Classic Rage

Well.

So, kids don’t like classic books.

Shocker!

teen-hates-reading

These tweets actually launched me into flashback giggle-mania:

@GTRomines:

F You.
huckleberry-finn
.

@Aye_Villy:

The Sun Also Rises should be renamed “Why the suicide rate of teens in America is so high”

#worstbookever#help

the-sun-also-rises-ernest-hemingway

.

@ColorMeeSamm:

dear tale of two cities, please go die in a damn hole.

love always, sam (:

#soconfused #worstbookever

tale_of_two_cities_book

.

I wanted to be outraged by this, but ended up giggling like Elmo!

elmo

.

Did you like reading classics as a kid?

.

Sylver Lining Sunday

sylverblaque-sylver-lining-sunday

27 thoughts on “Classic Rage

  1. Sylver, thank you for stopping by my blog and liking it. You pose an excellent question: “What is normal“ I enjoyed many of the classics, but not all. I make a point of blending what students like with the classics and let them choose. In the mix, I try to consider what might be the contemporary classics i.e. The Cay, Touching Spirit Bear, and A Single Shard. I am fortunate to be a teacher who has many students who read. It is encouraged in their homes. It makes my work much easier.

    Take care,

    Ivon

    • You’re welcome, Ivon. What you wrote about creativity & quiet moments resonated with me. So many times, I try to turn over & go back to sleep, but words yank me right out of bed to my keyboard & there’s just no going back!

      It’s really good to hear about a teacher providing a choice of classics, and incorporating contemporary classics into the mix. And isn’t it like a gift from the gods, to have students who are encouraged at home to read rather than kill things in video? 😉

  2. I agree with Yousei. As long as kids are reading at the appropriate level I’m happy. I’m grateful for the simple classics – Old Man and the Sea & Little Red Pony that my English teacher assigned to me. It gave me a greater appreciation for the more difficult writers that I would grow to love…and one day comprehend. I enjoy rereading these complex stories as more about the characters and the author is revealed as I learn more about the time and place that the story was written.

    • Absolutely! Assigned classics pave the way, as you said, for a much greater appreciation for more mature reading throughout life. But I wonder, with the upcoming generations, if it will be the same for them? It seems to me that books, like movies now, have taken a new turn away from deeply layered character-driven fare in favor of more action and shock value. I don’t know…I find myself reaching back for the classics – both books & movies – more & more often, for more fulfilling entertainment…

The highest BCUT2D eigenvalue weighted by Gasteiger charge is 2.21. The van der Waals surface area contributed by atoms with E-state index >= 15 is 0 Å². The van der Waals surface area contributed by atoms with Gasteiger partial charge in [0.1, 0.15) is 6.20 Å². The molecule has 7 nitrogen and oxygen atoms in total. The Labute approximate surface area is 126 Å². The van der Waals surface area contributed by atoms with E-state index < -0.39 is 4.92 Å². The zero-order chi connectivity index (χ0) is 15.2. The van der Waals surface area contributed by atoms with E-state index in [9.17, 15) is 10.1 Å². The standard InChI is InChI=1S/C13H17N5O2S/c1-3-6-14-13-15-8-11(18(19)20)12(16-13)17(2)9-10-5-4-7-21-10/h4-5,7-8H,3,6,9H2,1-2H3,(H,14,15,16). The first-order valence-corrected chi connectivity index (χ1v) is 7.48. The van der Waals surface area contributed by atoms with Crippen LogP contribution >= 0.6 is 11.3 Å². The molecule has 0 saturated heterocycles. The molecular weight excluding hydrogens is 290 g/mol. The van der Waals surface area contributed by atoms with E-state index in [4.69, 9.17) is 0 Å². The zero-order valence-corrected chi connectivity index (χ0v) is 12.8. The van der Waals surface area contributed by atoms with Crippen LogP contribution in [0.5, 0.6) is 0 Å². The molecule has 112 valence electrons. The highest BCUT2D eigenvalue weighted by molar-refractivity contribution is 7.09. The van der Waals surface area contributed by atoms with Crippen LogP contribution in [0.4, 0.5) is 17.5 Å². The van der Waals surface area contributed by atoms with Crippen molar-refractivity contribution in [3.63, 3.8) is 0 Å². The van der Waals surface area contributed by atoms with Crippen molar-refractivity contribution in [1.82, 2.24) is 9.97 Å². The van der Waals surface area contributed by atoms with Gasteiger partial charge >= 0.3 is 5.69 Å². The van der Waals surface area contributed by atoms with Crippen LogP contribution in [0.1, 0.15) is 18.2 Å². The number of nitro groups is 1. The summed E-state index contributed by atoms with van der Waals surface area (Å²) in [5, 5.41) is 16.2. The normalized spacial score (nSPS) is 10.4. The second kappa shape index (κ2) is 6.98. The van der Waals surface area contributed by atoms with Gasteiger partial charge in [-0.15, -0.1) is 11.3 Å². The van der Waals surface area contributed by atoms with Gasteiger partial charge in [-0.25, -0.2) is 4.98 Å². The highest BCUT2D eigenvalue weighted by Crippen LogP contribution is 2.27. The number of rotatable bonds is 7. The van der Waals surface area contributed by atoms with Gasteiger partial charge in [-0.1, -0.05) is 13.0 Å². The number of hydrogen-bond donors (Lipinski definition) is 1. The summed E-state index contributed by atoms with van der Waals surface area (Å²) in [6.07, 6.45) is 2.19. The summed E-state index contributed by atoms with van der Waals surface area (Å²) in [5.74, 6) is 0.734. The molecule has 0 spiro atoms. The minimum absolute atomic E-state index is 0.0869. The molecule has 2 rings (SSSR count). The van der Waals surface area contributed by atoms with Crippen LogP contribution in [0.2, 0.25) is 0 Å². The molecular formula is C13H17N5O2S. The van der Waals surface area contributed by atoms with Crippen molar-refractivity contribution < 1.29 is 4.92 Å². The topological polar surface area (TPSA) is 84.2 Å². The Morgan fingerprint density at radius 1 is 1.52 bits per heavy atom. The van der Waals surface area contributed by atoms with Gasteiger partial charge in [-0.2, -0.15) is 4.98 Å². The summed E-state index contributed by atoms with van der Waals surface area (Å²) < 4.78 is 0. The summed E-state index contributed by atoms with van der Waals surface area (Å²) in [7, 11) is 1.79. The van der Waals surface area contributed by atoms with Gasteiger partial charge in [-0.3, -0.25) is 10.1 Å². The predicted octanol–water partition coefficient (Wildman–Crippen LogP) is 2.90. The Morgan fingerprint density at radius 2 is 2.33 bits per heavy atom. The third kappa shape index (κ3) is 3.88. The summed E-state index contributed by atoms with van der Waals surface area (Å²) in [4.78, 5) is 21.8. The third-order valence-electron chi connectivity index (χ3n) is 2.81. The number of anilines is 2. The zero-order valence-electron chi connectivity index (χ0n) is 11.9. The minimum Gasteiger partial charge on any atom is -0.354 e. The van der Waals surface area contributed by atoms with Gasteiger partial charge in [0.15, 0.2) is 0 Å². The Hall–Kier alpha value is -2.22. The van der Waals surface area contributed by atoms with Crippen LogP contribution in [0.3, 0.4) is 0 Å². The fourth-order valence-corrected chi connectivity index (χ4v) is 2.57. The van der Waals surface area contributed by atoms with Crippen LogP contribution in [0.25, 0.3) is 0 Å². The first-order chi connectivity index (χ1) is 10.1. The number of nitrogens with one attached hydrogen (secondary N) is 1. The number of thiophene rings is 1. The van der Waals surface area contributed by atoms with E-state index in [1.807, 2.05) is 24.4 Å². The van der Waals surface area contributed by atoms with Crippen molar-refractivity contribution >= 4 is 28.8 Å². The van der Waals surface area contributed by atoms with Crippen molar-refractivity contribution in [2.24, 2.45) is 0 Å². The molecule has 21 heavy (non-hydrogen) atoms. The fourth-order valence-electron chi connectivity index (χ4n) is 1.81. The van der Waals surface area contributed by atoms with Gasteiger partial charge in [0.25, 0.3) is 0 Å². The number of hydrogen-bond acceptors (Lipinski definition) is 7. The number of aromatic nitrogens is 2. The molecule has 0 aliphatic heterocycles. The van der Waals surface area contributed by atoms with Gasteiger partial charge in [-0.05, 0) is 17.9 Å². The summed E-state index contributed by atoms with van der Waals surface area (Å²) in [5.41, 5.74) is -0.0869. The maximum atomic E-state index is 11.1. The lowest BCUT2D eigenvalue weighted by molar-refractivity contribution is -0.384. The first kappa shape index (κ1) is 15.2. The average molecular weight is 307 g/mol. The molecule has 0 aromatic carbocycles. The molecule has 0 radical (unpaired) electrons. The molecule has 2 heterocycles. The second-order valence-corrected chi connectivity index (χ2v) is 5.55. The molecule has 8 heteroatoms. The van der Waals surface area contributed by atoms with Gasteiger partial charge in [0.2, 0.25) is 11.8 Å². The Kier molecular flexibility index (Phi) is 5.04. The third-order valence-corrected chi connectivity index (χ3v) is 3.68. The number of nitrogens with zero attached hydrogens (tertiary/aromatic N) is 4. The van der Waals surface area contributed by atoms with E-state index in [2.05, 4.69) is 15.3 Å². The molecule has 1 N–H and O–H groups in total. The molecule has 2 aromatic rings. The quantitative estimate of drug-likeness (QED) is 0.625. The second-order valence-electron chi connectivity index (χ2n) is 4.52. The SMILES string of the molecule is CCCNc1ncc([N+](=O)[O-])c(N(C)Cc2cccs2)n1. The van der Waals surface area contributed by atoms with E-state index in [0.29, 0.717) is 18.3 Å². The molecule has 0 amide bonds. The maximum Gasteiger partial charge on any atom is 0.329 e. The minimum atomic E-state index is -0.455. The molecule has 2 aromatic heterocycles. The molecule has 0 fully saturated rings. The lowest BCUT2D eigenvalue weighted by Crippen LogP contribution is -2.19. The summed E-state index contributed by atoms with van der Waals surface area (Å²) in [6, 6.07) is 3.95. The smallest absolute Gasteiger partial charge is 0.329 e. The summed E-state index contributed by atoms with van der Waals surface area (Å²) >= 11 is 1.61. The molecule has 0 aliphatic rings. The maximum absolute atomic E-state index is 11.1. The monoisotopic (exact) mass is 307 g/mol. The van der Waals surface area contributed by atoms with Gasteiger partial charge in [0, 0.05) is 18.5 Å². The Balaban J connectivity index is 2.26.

• I have already seen a book-by-tweets. And I prefer movies that are black and white with original ideas and character development – or maybe there were just better life values back then. So many films today are based on bad ethics as is everything on TV. Though I do have to hope for humanity’s sake that as much bad comes of this – poor language skills and bad memory, that just as much good will come as with all things that evolve.

        • Here’s to evolution with emphasis on the positive! 😉 I really hope it turns out this way, because “bad ethics” does seem to dominate most forms of entertainment, now, to the point that – at least in the minds of youths – it is the norm. Scary!

  3. Jude the Obscure is the worst book I EVER read. My professor thought my angst was a hoot. She said I should write Jude, the Good Years. I also get peeved at suicide books like The Awakening and Anna Karenina. It’s like the authors get the story all worked up and then can’t figure out an ending, so they just kill off the main character.
    Last year I read mostly classics, to catch up on those no one ever assigned to me and I really enjoyed it. Too much. Now, I keep downloading current best sellers and taking weeks to read them, when I used to read a book in a matter of days. It’s rare for me to find a character I love and if there’s no love, there’s no urgency to read about them. I’m waiting for the pendulum to swing back to character driven stories, rather than these exciting “so what” plots. But then that’s me.